World Library  
Flag as Inappropriate
Email this Article

Bugan language

Article Id: WHEBN0015888134
Reproduction Date:

Title: Bugan language  
Author: World Heritage Encyclopedia
Language: English
Subject: Pakanic languages, Bolyu language, Bumang language, Languages of China, Austroasiatic languages
Publisher: World Heritage Encyclopedia

Bugan language

Native to China
Region Yunnan
Native speakers
2,700 (2005)[1]
Language codes
ISO 639-3 bbh
Glottolog buga1247[2]

Bugan, Bogan, Pakan, or Bugeng (布甘语, 布干语, or 布赓语) is an Austroasiatic language.[3] The existence of the Bugan language was not known by the rest of world until recently. There are about 3000 speakers, mostly in some villages in southern Guangnan (广南) and northern Xichou (西畴), Yunnan Province, China. Bugan is an analytic language, and word order and auxiliary words have important functions in the grammar.[4]


Li Jinfang (1996)

According to Li Jinfang (1996), the Bugan-speaking population is distributed in seven villages across southern Guangnan (广南) and northern Xichou (西畴), Yunnan Province, China. As the language is highly uniform, it is not divided into any dialects.

  • Laowalong 老挖龙 (Bugan-only population); Bugan language: pə˥luŋ˩˧
  • Xinwalong 新挖龙 (Bugan-only population); Bugan language: pə˥tsuŋ˩˧
  • Jiuping 九平 (Bugan and Han Chinese population); Bugan language: pə˥tsiaŋ˧˩
  • Shibeipo 石北坡 (Bugan-only population); Bugan language: pə˥ɕe˩˧
  • Xinzhai 新寨 (Bugan and Han Chinese population); Bugan language: li̱˧˩laŋ˩˧
  • Malong 马龙 (Bugan-only population); Bugan language: pə˥ɣu˧˩
  • Nala 那拉 (Bugan and Han Chinese population)

Li Yunbing (2005)

According to a more recent survey by Li Yunbing (2005), the Bugan people, comprising a total of 500+ households and 2,700+ individuals, live in the following locations.

  • Laowalong 老挖龙, Nasa Township 那洒镇;[5] Bugan language: pə˧˩loŋ˥
  • Xinwalong 新挖龙;[6] Bugan language: pə˧˩tɕoŋ˥
  • Xiaoping 小坪寨 ; Bugan language: pə˧˩tɕaŋ˥
  • Nala 那腊;[7] Bugan language: pə˧˩pʰja˦
  • Jiuping 九坪, Zhuanjiao Township 篆角乡 (Chongtian Hamlet 冲天乡);[8] Bugan language: pə˧˩tɕa̱ŋ˧˩
  • Shibeipo 石碑坡;[9] Bugan language: pə˥ɕe˨˦
  • Manlong 曼龙;[10] Bugan language: pu˧˩ɣu˧˩

Li Yunbing also uses the term Bùgēng (布赓) in place of Bùgān (布甘).


The Bugan people's autonym is pə˥ka̱n˧, while the surrounding Han Chinese call them Huazu (Chinese: 花族; literally "flower people") or Hualo (Chinese: 花倮) due to their colorful clothing (Li 1996). Other autonyms are pu˥qe̱ŋ˦ (in Manlong, Xichou County) and pə˥qe̱ŋ˦ (in Nala and Xinwalong in Guangnan County). They are an unrecognized ethnic minority, and are currently classified as Yi. The Bugan are endogamous, and thus do not usually marry people from other ethnic groups (Li 2006).

The Bugan people also hold their own New Year's Day celebration in April of the Chinese lunar calendar, which is separate from that of the Han Chinese New Year.

Common Bugan surnames include Li 李, Wang 王, Guo 郭, Luo 罗, Yan 严, Lu 卢, Pu 普, and Yi.


Bugan is a tonal SVO language. Unlike the Bolyu language, Bugan distinguishes between tense and lax voice qualities. In current linguistic publications on Bugan, tense voice is indicated by underlining vowels. Bugan has a total of 49 onsets (including various consonant clusters) and 67 possible rimes (Li 2005).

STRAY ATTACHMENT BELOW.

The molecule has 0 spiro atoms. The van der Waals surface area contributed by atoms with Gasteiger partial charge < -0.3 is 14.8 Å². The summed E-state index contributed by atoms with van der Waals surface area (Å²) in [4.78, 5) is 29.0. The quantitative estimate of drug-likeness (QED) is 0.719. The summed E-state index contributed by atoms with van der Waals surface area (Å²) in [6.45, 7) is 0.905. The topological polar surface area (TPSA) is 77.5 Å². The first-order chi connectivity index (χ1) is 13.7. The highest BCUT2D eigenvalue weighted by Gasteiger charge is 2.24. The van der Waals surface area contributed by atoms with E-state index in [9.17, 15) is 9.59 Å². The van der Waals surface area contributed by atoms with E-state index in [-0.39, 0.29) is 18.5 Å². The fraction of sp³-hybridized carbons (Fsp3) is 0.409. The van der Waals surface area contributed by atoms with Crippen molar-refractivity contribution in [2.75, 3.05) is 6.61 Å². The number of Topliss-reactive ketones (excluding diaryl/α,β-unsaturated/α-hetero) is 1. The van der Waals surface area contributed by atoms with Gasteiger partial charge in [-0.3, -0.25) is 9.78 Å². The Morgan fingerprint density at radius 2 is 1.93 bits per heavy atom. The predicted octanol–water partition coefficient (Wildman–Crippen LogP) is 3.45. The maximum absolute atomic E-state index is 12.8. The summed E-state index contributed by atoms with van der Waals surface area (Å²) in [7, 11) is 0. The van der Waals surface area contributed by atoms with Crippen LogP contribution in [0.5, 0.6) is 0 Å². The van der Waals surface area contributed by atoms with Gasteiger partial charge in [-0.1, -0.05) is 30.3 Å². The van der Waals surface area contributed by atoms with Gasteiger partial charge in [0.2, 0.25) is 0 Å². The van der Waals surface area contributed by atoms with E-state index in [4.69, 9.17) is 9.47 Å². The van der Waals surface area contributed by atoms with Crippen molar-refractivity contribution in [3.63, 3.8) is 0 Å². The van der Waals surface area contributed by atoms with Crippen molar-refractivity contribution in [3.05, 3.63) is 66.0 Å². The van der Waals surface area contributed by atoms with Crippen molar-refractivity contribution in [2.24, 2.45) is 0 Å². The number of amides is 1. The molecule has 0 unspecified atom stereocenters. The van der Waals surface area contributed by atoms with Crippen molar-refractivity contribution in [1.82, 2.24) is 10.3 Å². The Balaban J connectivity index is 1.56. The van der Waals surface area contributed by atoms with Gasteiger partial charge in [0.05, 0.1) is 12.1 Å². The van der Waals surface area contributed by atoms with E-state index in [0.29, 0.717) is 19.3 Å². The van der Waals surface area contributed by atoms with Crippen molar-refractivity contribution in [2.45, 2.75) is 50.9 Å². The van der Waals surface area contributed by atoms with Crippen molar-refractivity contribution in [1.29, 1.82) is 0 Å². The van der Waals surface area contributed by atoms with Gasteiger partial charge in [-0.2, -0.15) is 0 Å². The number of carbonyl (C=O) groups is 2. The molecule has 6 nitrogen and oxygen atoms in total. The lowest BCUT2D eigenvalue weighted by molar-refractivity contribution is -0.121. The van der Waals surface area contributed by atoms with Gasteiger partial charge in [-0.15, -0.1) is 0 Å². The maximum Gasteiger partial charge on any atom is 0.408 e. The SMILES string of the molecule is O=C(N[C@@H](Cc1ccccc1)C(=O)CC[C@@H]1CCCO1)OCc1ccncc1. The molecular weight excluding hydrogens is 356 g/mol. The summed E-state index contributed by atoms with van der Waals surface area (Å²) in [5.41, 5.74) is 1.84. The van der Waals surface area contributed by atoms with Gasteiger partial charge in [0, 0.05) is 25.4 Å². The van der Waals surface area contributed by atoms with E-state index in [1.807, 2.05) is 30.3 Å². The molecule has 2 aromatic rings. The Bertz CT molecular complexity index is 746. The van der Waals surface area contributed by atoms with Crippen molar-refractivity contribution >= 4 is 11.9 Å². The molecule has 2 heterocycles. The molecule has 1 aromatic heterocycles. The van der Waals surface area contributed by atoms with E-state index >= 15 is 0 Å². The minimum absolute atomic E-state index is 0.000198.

1. ^ Bugan at Ethnologue (18th ed., 2015)
  2. ^
  3. ^ Raymond G. Gordon, Jr, ed. 2005. Ethnologue: Languages of the World. 15th edition. Dallas: Summer Institute of Linguistics.
  4. ^
  5. ^
  6. ^
  7. ^
  8. ^
  9. ^
  10. ^


  • Li Jinfang. 1996. "Bugan — A New Mon–Khmer Language of Yunnan Province, China." Mon–Khmer Studies 26:135-160.
  • Li Jinfang [李锦芳]. 2006. Studies on endangered languages in the Southwest China [西南地区濒危语言调查研究]. Beijing: Minzu University.
  • 李云兵 / Li Yunbing. 2005. 布赓语研究 / Bugeng yu yan jiu (A Study of Bugeng [Bugan]). Beijing: 民族出版社 / Min zu chu ban she.
This article was sourced from Creative Commons Attribution-ShareAlike License; additional terms may apply. World Heritage Encyclopedia content is assembled from numerous content providers, Open Access Publishing, and in compliance with The Fair Access to Science and Technology Research Act (FASTR), Wikimedia Foundation, Inc., Public Library of Science, The Encyclopedia of Life, Open Book Publishers (OBP), PubMed, U.S. National Library of Medicine, National Center for Biotechnology Information, U.S. National Library of Medicine, National Institutes of Health (NIH), U.S. Department of Health & Human Services, and, which sources content from all federal, state, local, tribal, and territorial government publication portals (.gov, .mil, .edu). Funding for and content contributors is made possible from the U.S. Congress, E-Government Act of 2002.
Crowd sourced content that is contributed to World Heritage Encyclopedia is peer reviewed and edited by our editorial staff to ensure quality scholarly research articles.
By using this site, you agree to the Terms of Use and Privacy Policy. World Heritage Encyclopedia™ is a registered trademark of the World Public Library Association, a non-profit organization.

Copyright © World Library Foundation. All rights reserved. eBooks from World Library are sponsored by the World Library Foundation,
a 501c(4) Member's Support Non-Profit Organization, and is NOT affiliated with any governmental agency or department.